Hi all! I'm new here. I just wanted to about herbs that are good for healthy brain function. My memory is very poor and I seem to have attention issues as well. I want to try using natural herbs to see if my mind can start functioning a little better. If anybody has any experience or knowledge of any herbs that promote healthy brain function please let me know.
I know very little about herbs, so someone else will need to chime in here. But I do understand the need for and the effects on my body of a healthier lifestyle. In my early 50s my physical and mental health was waning rapidly. I made some significant lifestyle changes which helped me a lot.
1- Switched to a better diet.
..... Eliminated all sugar and sugar substitutes for 2 years, then reintroduced fresh homegrown fruit. A year later I added fresh pressed cane juice, consumed in moderation. Occasionally I'll have some handmade baked goods, like cake or pie, but only as a treat.
..... Eliminated all commercially made foods, including commercially prepared spices, etc. I only purchased foods that I knew hadn't been treated with chemicals of any sort, including organic ones.
..... Reduced my salt intake.
..... Switched to fresh veggies, fruits, and local grown meats. I tried to buy everything local from people that I knew how the produced the food.
2- Established a set sleeping pattern, one that was normal for a human being. No more late nights. No more sleeping late in the morning. I went to bed and woke by the clock, then later by the sun.
3- Started walking. I now walk a minimum of 3 miles a day over up & down terrain.
4- Eliminated as many toxins from my life as was feasible. This means I stopped using most pesticides, chemical cleaning products, air fresheners, fabric softeners, anti-static sprays, etc. Eliminated all cosmetics, powders, skin lotions, hair products, etc. Stopped using plastic with food (no plastic bottles, storage containers, plastic wrap). No Teflon cookware. No carpeting in floors -switched to tile with washable throw mats. The list is longer.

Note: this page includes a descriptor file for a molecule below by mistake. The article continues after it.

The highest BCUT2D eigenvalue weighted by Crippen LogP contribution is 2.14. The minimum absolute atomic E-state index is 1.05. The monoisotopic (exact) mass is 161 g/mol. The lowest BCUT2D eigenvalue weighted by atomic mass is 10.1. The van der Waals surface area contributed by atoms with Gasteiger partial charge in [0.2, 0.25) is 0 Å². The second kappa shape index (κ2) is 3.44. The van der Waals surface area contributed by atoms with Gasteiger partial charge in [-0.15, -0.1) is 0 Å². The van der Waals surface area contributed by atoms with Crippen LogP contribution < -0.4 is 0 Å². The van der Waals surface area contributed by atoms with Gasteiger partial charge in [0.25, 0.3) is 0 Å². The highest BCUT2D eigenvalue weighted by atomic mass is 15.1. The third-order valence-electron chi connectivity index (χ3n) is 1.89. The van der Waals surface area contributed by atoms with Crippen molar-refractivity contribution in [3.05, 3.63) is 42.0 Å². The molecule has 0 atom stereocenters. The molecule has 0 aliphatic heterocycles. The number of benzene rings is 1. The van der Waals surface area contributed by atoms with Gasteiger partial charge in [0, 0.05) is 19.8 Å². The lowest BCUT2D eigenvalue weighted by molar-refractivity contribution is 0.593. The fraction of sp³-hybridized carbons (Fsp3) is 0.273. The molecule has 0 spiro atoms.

5- Stayed away from cities as much as I could. Avoided other toxic environments too.
6- Ate my meals on a schedule.
The changes in me were surprising. I worked in the veterinary field, and frankly didn't give "clean & natural" living any value. That was just for crazy hippies, I thought. So I wasn't expecting to see big benefits. My sole reason for changing was that I was going into liver failure and was told that if I didn't do something I would be dead in a year or two. THAT I could understand and accept. The doctors gave me a list of things to do. So I made changes.
My liver values returned to normal over a period of several years, improving annually. But other benefits I wasn't expecting included losing 60 lbs, my insomnia issues disappearing, my depression issues mostly disappearing, my daily body rhythms became more normal, my overall mood improved (I became an optimist), my memory and mental clarity improved, my arthritis subsided, I had more energy. It didn't create miracles, but I believe I got a second chance at living.
What I am trying to get across is that I didn't try just one change, such as consuming particular herbs.....or just losing weight, or just adding exercise. I made an across the board lifestyle change for the better. All the changes combined helped not just one problem I was having, but generally improved everything.
If I had my life to live over again, I would avoid all toxins, eat natural clean foods, follow a lifestyle & rhythm suited for my body and mind. Herbs is just one small part of the whole life routine.
It's never too late to start! I retired to homestead on the slopes of Mauna Loa, an active volcano. I relate snippets of my endeavor on my blog : www.kaufarmer.blogspot.com
posted 1 year ago
Wow thank you Su Ba! Thank you for sharing your experience with us. I will keep all this information in mind.
All these will help vastly more, and are more healthy for your body, than self-medicating with psychoactive herbs/plants(and not just the illegal kind; even stuff like St John's Wort can have side effects if over/improperly used)) - I hope you get that memory/attention span back.